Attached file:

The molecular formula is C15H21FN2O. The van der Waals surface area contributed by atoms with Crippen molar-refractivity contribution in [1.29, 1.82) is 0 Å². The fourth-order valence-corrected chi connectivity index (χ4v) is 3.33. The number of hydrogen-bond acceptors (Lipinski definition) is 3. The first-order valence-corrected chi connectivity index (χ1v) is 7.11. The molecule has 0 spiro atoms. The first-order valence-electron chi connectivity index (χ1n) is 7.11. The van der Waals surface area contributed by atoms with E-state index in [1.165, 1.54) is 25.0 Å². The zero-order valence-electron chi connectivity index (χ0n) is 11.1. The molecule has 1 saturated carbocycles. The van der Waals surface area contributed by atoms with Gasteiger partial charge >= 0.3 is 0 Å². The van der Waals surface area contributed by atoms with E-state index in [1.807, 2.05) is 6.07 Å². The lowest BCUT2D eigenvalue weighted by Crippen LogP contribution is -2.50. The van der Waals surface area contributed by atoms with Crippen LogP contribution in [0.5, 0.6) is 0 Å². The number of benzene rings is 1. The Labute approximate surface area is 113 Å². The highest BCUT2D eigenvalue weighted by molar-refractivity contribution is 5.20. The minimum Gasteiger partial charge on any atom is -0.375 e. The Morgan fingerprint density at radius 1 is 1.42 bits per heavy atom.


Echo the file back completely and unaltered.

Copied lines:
The molecular formula is C15H21FN2O. The van der Waals surface area contributed by atoms with Crippen molar-refractivity contribution in [1.29, 1.82) is 0 Å². The fourth-order valence-corrected chi connectivity index (χ4v) is 3.33. The number of hydrogen-bond acceptors (Lipinski definition) is 3. The first-order valence-corrected chi connectivity index (χ1v) is 7.11. The molecule has 0 spiro atoms. The first-order valence-electron chi connectivity index (χ1n) is 7.11. The van der Waals surface area contributed by atoms with E-state index in [1.165, 1.54) is 25.0 Å². The zero-order valence-electron chi connectivity index (χ0n) is 11.1. The molecule has 1 saturated carbocycles. The van der Waals surface area contributed by atoms with Gasteiger partial charge >= 0.3 is 0 Å². The van der Waals surface area contributed by atoms with E-state index in [1.807, 2.05) is 6.07 Å². The lowest BCUT2D eigenvalue weighted by Crippen LogP contribution is -2.50. The van der Waals surface area contributed by atoms with Crippen LogP contribution in [0.5, 0.6) is 0 Å². The number of benzene rings is 1. The Labute approximate surface area is 113 Å². The highest BCUT2D eigenvalue weighted by molar-refractivity contribution is 5.20. The minimum Gasteiger partial charge on any atom is -0.375 e. The Morgan fingerprint density at radius 1 is 1.42 bits per heavy atom.